I've written about my nerves before (here, among other places
), but recently I've been affected more and more by something which seems to be akin to the golfer's "yips". What typically happens is that I've been making satisfactory progress on a fairly tricky puzzle, but I then come to a stand with the last two or three clues, and - in extreme cases - that stand turns into a complete mental block. One such extreme case happened just over a fortnight ago with Times crossword No. 25,776. Solving seemed to be progressing slowly but steadily: I'd solved 1ac (Chelsea lost after difficult run? (12) [STEEPLECHASE
]) straight off, dealt with the vocalophobia-inducing 8ac in which all the checked letters were As (Country work that is unaffected by setback (3,4) [AGA SAGA
]) and - with around 12 minutes on the clock and just three clues left to solve - was feeling reasonably confident.
Looking back, I can't really explain what happened next. The word that comes to mind is "brainstorm", but ODO defines this as "a moment in which one is suddenly unable to think clearly or act sensibly", and "a moment" doesn't do justice to the 18 or so minutes I spent struggling with three straightforward clues. Perhaps "blind panic" comes closer. I suppose part of the trouble was that I'd already attempted them two or three times unsuccessfully, and one of them appeared to be a foodie clue (Not much fruit? Pass round vegetables (7) [PEANUTS
]). But the others (Get out ring, brilliant one on which you'd make a wish? (8,4) [SHOOTING STAR
Refrain from encircling last bits of 26 (7) [ROUNDEL
]) really shouldn't have caused me any problem, even though I wasn't familiar with the definition used in the latter. I even thought of STAR straight away for the former, but for some reason I didn't take it any further until four or five minutes had passed and light finally dawned. I eventually solved the "fruit and veg" clue after another ten, but the "refrain" clue stumped me and I ended up putting in ROUNDAL, thus breaking my rule of never putting in words you haven't heard of unless truly desperate - though I suppose by that time I was truly desperate!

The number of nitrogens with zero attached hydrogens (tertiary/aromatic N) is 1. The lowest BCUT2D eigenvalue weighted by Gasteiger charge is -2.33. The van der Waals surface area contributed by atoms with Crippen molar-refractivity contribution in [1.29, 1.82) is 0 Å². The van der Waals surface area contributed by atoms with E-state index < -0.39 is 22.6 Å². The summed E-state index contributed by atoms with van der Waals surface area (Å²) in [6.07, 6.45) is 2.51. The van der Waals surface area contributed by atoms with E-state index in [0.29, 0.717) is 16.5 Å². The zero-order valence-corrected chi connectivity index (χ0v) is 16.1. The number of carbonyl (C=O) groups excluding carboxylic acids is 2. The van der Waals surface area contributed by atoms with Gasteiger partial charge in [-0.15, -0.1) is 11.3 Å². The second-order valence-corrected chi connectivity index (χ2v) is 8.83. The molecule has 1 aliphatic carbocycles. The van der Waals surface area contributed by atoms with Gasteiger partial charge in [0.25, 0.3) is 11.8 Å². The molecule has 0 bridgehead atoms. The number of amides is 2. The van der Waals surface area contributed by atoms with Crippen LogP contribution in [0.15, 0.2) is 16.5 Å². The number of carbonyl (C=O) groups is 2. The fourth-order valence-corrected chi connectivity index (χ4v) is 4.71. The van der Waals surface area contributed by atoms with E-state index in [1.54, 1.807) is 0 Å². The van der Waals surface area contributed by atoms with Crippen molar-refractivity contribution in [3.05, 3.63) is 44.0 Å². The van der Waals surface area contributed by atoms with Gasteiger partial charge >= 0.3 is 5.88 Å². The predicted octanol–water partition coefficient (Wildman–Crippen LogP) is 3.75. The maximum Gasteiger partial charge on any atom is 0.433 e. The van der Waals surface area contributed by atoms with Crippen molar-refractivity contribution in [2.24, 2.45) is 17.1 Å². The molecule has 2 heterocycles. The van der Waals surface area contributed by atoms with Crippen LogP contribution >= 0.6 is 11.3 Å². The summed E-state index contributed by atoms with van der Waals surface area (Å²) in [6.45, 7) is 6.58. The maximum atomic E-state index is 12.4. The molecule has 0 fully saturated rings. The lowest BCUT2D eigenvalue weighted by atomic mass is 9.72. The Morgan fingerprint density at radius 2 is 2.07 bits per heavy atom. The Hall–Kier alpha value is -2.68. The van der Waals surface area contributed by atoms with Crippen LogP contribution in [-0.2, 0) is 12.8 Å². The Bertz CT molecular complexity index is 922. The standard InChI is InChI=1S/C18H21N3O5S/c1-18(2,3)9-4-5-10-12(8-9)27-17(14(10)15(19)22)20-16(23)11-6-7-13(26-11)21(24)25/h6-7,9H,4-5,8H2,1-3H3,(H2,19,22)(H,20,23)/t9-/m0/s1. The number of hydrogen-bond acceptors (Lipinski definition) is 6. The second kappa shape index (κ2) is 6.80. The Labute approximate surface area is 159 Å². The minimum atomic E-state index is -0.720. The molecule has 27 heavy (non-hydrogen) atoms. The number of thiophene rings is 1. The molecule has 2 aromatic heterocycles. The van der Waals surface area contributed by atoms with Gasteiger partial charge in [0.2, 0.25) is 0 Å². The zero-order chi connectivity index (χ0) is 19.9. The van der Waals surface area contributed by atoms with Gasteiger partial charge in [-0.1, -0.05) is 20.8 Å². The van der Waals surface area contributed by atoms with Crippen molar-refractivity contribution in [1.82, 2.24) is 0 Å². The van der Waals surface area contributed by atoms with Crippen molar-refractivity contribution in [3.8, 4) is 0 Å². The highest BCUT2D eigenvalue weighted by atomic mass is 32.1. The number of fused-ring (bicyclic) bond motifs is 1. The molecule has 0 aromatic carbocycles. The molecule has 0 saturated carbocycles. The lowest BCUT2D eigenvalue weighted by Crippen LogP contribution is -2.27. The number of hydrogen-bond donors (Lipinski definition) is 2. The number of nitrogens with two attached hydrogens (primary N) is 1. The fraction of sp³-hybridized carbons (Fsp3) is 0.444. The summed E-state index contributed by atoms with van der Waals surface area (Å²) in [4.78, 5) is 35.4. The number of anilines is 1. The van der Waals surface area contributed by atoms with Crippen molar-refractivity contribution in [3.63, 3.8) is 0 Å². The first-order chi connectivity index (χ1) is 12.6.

My first thought (once my poor addled brain had returned to some kind of normality) was that this was just another sign of incipient dementia. But then I remembered that something very similar had happened in the 1987 Championship final. I knew I was already a little past my prime by then, but otherwise the omens looked pretty good: I'd won the London A regional final; I'd finished equal 2nd with Michael Macdonald-Cooper in the1986 final and I hadn't been out of the top four in the final since 1978; I was well-placed after the first two puzzles; and I knew the third puzzle had been set by Joyce Cansfield, one of my favourite setters, whose puzzles I normally found very much to my taste. However, with four straightforward clues to go, I completely lost it, and was left with those four clues still unsolved when the 30 minutes was up. I can't explain what happened then any more than I can explain my failure a fortnight ago.
The situation is rather different from the golfer facing a short putt, since I don't know that the clues I'm stuck on are actually straightforward. In fact it's the uneasy suspicion that the setter has picked on something that I don't know (but everyone else does) that fuels the brainstorm/panic. Nevertheless these "solver's yips" can be equally debilitating. In normal cases, I recover sooner or later, sometimes in less than a minute. But all too often nowadays it seems to take significantly longer, and I worry that things are getting worse. Even in a comparatively successful week like the one just past, I was held up for a good five minutes at the end of Saturday's Times crossword (No. 25,789) by two clues which I actually had the correct solutions to but took an inexplicable amount of time to realise why they were correct. Do other solvers have the yips? And do the yips occasionally turn into full-blown brainstorms or panic attacks?
Current Location: Ealing
Current Mood: panicky